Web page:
The local splash pad feels like an outdoor sauna. Playground equipment is too hot for comfort by mid-morning. And the last time we were at the local zoo, most of the animals were hiding indoors in a desperate effort to escape the TX sun.
So what’s a kid to do over summer vacation when it’s too hot to do anything outside?
Why, learn some algebra, of course! Yes, even at the ages of 8 and 5.
I’m not a slave driver, I promise. (Well, except perhaps when laundry is involved …) I simply volunteered my kids to test ThinkFun’s new Balance Beans Game. I waited for it to arrive, opened the box, explained game play, and left the kids to entertain themselves. … They’ve been “playing” (aka “learning”) daily since then.
The concept behind the game is straightforward. Children arrange select pieces on a 7 x 3 balance board according to the design shown on a puzzle card. They must then strategically place designated pieces to balance the two sides of the board. Pieces positioned on the center row (Row 4) effectively have a value of 0, altering neither side of the equation. Pieces positioned on the two rows closest to the center (Rows 3 & 5) have a value of 1. Pieces positioned on the two rows next to the outside (Rows 4 & 6) have a value of 2. Pieces positioned on the outside rows (Rows 1 & 7) have a value of 3. Therefore, a single bean on an outside row can balance out a group of three beans on an inner row (x=3y).
Children do not have to understand the math behind the game to play. Through simple hands-on experimentation, young players will quickly discover that beans placed farther from the center lower the balance board more than an equal number of beans placed closer to the center. The first level of puzzle cards may easily be completed purely through play and experimentation.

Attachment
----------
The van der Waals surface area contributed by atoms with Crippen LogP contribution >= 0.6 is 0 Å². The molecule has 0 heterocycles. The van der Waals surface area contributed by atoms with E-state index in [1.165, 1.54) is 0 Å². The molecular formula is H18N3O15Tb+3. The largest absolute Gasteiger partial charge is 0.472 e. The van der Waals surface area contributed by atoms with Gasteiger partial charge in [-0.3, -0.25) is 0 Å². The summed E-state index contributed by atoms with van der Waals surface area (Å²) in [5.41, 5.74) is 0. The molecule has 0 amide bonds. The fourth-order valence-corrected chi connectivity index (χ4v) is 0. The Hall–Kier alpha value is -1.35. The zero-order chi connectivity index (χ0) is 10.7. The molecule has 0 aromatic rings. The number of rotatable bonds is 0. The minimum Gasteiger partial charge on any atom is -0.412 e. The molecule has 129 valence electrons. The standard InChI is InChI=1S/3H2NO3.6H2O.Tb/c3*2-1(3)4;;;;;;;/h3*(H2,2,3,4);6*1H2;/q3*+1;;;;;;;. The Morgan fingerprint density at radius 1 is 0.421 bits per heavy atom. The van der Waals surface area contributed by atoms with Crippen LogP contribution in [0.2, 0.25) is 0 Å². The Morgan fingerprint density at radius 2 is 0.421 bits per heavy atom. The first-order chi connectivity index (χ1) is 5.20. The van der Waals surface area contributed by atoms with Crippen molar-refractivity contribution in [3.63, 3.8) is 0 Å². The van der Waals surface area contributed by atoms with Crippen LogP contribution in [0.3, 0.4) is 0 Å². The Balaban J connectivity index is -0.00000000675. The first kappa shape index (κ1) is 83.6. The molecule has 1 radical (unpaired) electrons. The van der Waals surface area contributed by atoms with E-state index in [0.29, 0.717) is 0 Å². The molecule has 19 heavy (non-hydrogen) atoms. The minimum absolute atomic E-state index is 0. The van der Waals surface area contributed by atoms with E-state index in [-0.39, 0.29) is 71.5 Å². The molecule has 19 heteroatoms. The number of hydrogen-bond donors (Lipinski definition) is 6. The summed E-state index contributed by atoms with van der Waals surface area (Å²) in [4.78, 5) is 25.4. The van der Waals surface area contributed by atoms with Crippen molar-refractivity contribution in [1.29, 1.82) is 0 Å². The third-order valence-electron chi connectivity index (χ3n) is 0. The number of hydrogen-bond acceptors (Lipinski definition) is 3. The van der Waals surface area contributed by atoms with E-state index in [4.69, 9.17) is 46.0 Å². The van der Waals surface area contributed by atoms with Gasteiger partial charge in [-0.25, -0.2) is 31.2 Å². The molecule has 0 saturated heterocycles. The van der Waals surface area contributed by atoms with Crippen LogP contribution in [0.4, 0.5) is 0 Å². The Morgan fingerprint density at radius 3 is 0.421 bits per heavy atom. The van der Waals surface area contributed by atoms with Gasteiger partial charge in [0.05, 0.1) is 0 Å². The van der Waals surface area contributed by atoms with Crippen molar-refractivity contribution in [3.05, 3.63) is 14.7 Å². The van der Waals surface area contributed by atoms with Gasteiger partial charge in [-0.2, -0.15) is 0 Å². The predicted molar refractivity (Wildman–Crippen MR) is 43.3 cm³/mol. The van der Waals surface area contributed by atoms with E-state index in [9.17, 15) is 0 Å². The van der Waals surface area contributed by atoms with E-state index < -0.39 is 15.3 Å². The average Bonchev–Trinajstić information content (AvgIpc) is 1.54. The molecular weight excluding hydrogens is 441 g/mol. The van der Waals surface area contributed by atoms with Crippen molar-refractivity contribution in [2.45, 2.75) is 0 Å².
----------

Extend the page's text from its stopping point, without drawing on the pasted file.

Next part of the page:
My 5-year-old, who is at the bottom of the recommended age bracket, quickly grasped the basics of the game, but primarily relied on trial and error to solve the puzzles. Still, she was able to complete all ten of the Easy puzzles in short order, and with each success her confidence and enthusiasm grew.
Even our 2-year-old wanted to get in on the fun. Being two, he wasn’t thrilled with the concept of copying designs shown on puzzle cards and using only designated pieces to solve puzzles. (Two-year-olds aren’t big fans of rules and regulations …) He did, however, understand that both sides needed to balance. With that understanding, he created several symmetrical designs of his own, then branched out and began discovering how fewer beans far from the pivot could balance out a greater number of beans closer to the pivot.
By the end of the first day’s play, all three kids deemed Balance Beans a favorite. With us actively parring down our family game library in preparation for an upcoming move, the older kids were quick to ask, “Can we keep it and take it with us? Please???”
Yes, kids, we can … at least until you’re ready to move beyond elementary algebra, logic, and physics.